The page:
A theme running throughout the book, which I agree with whole heartedly, is that criticising a system is vital but it can only have a positive impact if there is something there as a viable alternative otherwise there is nothing fundamental and solid to work with.
I found the discussion on whether the ‘right’ to work really does mean self-actualisation and freedom most interesting and inspiring. There are just so many layers to this and I look forward to reading more on this topic.
The section on how being a woman was and still often is defined by the ability to bear a child was very relevant to me personally. I have chosen not to have children and believe that there is still such stigma attached to this in western society. Who are you when that definition is taken away?
I had problems with…
It is hard to criticise a book that has been so instrumental in feminist writing and which was written by such an incredible woman. But opinions and discussion matter so here we go regardless:
There are lots of sweeping, general statements. This is partly because of its aim to be a short introduction and I understand this. However, it is so often the generalisations voiced in society that cause so much conflict and fear. At times, the generalisation came across as a stereotypical in my opinion, especially when lesbianism was focused on.
I am part of the white privileged class. I am aware that there is a horrific amount of discrimination that I have never faced and most likely won’t face personally in the future. I am aware of racism and classism inherent in society and that I cannot fully understand what I have not experienced myself. I am aware of the ignorance and the injustice and am often overwhelmed by it all. It isn’t the reading and feeling uncomfortable that is my issue because often this is exactly what is needed. What I do have a problem with is, that to me, it sometimes came across like the white privileged class of women were a uniform enemy within, with only the odd exception. In short, I read some bias in content, however natural and true to experience and I’m not sure how constructive that was in including ‘everybody’.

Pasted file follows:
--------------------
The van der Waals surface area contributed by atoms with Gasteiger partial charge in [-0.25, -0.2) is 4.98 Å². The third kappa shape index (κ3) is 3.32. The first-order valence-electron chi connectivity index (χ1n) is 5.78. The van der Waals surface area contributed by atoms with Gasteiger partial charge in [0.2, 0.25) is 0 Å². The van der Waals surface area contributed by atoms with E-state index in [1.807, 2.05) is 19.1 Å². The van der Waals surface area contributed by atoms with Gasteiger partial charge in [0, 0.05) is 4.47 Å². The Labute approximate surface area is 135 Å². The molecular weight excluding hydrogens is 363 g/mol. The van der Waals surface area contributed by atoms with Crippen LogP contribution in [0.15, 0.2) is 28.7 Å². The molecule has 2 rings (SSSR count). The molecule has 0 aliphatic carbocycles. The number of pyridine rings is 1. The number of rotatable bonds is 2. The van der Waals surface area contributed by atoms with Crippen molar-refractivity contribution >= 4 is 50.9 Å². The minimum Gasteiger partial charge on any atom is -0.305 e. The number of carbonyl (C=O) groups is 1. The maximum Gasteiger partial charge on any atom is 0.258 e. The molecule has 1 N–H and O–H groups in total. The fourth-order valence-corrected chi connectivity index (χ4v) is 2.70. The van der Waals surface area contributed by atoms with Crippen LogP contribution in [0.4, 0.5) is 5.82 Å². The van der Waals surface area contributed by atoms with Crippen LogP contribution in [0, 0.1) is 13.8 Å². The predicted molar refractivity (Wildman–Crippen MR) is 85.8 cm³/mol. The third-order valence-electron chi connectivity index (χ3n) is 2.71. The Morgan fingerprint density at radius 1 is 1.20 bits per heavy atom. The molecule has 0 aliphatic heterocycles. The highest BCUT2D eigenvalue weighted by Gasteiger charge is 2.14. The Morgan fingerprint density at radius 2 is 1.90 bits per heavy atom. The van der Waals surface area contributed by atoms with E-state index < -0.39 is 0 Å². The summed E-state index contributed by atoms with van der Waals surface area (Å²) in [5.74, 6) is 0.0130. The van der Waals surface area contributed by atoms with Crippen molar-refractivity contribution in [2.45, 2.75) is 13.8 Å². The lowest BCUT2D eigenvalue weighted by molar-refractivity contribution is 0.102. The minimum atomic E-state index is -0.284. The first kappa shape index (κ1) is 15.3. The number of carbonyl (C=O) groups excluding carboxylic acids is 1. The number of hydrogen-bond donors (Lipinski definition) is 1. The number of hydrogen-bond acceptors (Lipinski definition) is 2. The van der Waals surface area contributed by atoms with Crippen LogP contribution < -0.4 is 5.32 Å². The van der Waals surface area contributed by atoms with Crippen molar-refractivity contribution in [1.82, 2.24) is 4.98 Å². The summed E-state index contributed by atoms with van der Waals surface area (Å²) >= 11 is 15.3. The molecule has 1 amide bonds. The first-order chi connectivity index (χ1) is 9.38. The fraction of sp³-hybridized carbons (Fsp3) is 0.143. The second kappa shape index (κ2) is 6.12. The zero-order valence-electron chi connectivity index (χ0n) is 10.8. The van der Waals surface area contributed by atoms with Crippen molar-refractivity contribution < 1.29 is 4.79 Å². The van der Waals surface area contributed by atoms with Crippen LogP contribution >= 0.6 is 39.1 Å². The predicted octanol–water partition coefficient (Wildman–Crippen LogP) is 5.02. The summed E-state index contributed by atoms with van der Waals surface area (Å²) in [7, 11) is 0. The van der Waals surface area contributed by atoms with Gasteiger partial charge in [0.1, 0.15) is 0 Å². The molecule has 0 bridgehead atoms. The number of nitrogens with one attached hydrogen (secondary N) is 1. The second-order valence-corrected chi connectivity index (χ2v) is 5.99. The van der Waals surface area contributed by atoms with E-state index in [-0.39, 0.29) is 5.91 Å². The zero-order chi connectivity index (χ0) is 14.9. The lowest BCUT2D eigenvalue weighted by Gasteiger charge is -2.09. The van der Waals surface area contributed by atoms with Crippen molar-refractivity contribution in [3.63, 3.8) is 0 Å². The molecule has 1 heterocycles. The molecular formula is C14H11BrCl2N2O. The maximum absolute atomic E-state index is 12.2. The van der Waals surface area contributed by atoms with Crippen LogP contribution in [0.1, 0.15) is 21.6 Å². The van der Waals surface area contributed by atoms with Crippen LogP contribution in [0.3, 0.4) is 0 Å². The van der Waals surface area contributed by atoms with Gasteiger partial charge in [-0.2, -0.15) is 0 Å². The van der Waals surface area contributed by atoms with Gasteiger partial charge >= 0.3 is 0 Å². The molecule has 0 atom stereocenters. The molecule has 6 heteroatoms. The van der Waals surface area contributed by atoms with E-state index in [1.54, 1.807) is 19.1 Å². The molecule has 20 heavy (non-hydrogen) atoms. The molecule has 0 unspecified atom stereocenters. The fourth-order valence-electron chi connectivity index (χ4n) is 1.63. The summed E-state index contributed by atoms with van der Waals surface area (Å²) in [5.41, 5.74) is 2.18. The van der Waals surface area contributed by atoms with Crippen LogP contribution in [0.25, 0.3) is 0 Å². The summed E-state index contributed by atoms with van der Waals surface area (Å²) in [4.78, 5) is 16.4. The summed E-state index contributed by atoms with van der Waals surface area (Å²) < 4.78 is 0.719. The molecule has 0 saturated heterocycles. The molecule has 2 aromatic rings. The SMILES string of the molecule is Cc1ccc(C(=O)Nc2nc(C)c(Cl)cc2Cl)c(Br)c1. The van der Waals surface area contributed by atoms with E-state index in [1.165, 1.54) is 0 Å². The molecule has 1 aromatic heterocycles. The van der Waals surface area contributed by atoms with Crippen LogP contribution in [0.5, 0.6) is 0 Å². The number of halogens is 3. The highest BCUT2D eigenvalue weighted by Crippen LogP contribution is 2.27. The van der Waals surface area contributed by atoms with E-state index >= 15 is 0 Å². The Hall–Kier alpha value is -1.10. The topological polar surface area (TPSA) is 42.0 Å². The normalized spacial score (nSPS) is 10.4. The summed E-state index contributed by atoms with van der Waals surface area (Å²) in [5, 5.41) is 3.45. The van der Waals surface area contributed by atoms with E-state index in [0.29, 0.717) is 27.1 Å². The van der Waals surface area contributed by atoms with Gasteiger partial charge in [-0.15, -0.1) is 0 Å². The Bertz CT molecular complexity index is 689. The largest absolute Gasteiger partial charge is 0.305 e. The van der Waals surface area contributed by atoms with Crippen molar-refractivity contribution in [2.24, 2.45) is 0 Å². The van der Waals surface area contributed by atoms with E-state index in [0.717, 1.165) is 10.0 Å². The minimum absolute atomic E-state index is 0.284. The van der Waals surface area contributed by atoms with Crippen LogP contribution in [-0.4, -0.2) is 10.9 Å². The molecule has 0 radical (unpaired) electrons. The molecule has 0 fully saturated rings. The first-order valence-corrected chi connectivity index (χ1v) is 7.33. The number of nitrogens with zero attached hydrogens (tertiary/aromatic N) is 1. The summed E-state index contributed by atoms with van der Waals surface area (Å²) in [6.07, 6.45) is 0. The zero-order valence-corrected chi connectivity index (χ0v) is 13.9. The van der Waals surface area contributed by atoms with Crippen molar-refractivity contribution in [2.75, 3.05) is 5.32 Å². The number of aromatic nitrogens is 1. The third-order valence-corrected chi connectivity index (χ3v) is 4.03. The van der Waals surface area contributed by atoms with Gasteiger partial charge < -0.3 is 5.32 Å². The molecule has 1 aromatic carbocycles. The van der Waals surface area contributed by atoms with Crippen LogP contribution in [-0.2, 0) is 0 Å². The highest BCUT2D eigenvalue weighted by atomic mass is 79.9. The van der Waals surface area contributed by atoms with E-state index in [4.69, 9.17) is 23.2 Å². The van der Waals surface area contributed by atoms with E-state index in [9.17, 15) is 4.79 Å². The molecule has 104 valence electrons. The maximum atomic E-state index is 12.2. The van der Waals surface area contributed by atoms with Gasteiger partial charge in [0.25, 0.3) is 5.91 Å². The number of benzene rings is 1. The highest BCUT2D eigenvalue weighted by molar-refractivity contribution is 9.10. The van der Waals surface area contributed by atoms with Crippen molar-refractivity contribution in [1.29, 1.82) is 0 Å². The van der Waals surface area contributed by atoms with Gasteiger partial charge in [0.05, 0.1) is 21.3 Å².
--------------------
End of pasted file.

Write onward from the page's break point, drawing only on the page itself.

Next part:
Another problem I had with the book was when hooks wrote of how negative academicisation was and is for feminism. I agree with the point made but this book is marketed as an accessible introduction, yet I found both content and language quite academic at times. It didn’t reach out to me and I have an academic background!
Hooks’ viewpoint is very anti lifestyle-feminism i.e. a feminism that has developed away from the political arena and is very individual in nature. To me the message was that unless you are an activist you are not enough of a feminist, you can’t be a true feminist. I realise I am rather a lifestyle feminist, I compile my own beliefs and access feminism in this way. My feminism is the everyday stuff, it is not political parties and conflict and open declarations. While I want to look at my own approach, I do not see my thoughts and actions as having a negative impact on the feminist movement.
A further issue I had, was that though race and class are tackled head on, sexual orientation or gender does not go beyond general statements. The time context of course plays a factor here but even the section on lesbian women felt dated for the time period of publication. And what about those in society who see themselves as gender fluid or trans? Feminism isn’t just about those that live with clear, socially accepted definitions of man and woman.
To conclude, this is a thought provoking book with so many key areas addressed; it is perfect for discussion. In my opinion, it should be read with a questioning mind and readers need to be aware of the at times sweeping statements. It worries me how much of this book is still very relevant today e.g. the power of conservative fundamentalists. At one point, hooks reminds us how easy it still is to take rights away – it astounds me that this is still so true.
I will leave you with one of my favourite quotes from the book: